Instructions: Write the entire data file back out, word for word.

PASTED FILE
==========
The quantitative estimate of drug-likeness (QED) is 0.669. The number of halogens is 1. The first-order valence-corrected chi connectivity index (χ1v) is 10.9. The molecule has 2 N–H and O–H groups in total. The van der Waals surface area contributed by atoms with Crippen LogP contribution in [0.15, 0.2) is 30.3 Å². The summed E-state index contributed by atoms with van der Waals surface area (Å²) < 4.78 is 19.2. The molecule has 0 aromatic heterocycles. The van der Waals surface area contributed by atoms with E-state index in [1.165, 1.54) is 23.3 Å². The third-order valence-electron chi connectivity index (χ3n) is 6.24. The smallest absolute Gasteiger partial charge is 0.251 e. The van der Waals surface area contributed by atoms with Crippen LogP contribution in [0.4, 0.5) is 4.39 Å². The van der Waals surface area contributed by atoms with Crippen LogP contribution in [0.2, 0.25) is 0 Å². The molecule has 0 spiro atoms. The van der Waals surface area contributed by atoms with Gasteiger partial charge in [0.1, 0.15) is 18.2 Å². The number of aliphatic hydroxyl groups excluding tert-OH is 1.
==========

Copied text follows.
The quantitative estimate of drug-likeness (QED) is 0.669. The number of halogens is 1. The first-order valence-corrected chi connectivity index (χ1v) is 10.9. The molecule has 2 N–H and O–H groups in total. The van der Waals surface area contributed by atoms with Crippen LogP contribution in [0.15, 0.2) is 30.3 Å². The summed E-state index contributed by atoms with van der Waals surface area (Å²) < 4.78 is 19.2. The molecule has 0 aromatic heterocycles. The van der Waals surface area contributed by atoms with E-state index in [1.165, 1.54) is 23.3 Å². The third-order valence-electron chi connectivity index (χ3n) is 6.24. The smallest absolute Gasteiger partial charge is 0.251 e. The van der Waals surface area contributed by atoms with Crippen LogP contribution in [0.4, 0.5) is 4.39 Å². The van der Waals surface area contributed by atoms with Crippen LogP contribution in [0.2, 0.25) is 0 Å². The molecule has 0 spiro atoms. The van der Waals surface area contributed by atoms with Gasteiger partial charge in [0.1, 0.15) is 18.2 Å². The number of aliphatic hydroxyl groups excluding tert-OH is 1.